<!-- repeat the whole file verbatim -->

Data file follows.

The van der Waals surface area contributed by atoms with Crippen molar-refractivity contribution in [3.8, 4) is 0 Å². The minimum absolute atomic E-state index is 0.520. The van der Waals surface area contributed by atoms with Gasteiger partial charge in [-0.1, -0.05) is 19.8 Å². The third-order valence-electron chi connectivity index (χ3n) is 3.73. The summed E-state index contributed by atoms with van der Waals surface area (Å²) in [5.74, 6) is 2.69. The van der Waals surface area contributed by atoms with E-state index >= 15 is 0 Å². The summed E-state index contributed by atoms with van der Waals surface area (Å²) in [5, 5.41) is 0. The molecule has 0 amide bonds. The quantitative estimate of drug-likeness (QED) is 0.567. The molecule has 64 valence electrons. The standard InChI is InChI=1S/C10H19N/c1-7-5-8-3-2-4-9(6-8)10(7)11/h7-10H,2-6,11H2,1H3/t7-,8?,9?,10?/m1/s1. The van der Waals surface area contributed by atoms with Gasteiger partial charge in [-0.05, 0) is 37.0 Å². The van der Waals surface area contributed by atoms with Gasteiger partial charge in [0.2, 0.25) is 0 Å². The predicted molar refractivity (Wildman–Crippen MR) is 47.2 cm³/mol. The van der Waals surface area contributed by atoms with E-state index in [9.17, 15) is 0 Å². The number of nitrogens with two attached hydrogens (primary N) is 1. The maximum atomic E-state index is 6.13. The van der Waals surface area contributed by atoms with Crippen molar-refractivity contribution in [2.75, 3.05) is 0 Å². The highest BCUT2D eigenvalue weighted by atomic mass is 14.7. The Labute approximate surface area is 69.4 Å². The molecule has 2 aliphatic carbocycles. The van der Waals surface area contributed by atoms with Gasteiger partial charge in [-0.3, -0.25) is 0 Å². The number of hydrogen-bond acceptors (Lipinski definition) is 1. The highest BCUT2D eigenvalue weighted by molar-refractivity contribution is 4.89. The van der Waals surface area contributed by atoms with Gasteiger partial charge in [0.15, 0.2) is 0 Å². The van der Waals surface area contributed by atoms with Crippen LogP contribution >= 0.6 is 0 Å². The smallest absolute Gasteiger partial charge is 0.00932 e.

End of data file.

The van der Waals surface area contributed by atoms with Crippen molar-refractivity contribution in [3.8, 4) is 0 Å². The minimum absolute atomic E-state index is 0.520. The van der Waals surface area contributed by atoms with Gasteiger partial charge in [-0.1, -0.05) is 19.8 Å². The third-order valence-electron chi connectivity index (χ3n) is 3.73. The summed E-state index contributed by atoms with van der Waals surface area (Å²) in [5.74, 6) is 2.69. The van der Waals surface area contributed by atoms with E-state index >= 15 is 0 Å². The summed E-state index contributed by atoms with van der Waals surface area (Å²) in [5, 5.41) is 0. The molecule has 0 amide bonds. The quantitative estimate of drug-likeness (QED) is 0.567. The molecule has 64 valence electrons. The standard InChI is InChI=1S/C10H19N/c1-7-5-8-3-2-4-9(6-8)10(7)11/h7-10H,2-6,11H2,1H3/t7-,8?,9?,10?/m1/s1. The van der Waals surface area contributed by atoms with Gasteiger partial charge in [-0.05, 0) is 37.0 Å². The van der Waals surface area contributed by atoms with Gasteiger partial charge in [0.2, 0.25) is 0 Å². The predicted molar refractivity (Wildman–Crippen MR) is 47.2 cm³/mol. The van der Waals surface area contributed by atoms with E-state index in [9.17, 15) is 0 Å². The number of nitrogens with two attached hydrogens (primary N) is 1. The maximum atomic E-state index is 6.13. The van der Waals surface area contributed by atoms with Crippen molar-refractivity contribution in [2.75, 3.05) is 0 Å². The highest BCUT2D eigenvalue weighted by atomic mass is 14.7. The Labute approximate surface area is 69.4 Å². The molecule has 2 aliphatic carbocycles. The van der Waals surface area contributed by atoms with Gasteiger partial charge in [-0.3, -0.25) is 0 Å². The number of hydrogen-bond acceptors (Lipinski definition) is 1. The highest BCUT2D eigenvalue weighted by molar-refractivity contribution is 4.89. The van der Waals surface area contributed by atoms with Gasteiger partial charge in [0.15, 0.2) is 0 Å². The van der Waals surface area contributed by atoms with Crippen LogP contribution >= 0.6 is 0 Å². The smallest absolute Gasteiger partial charge is 0.00932 e.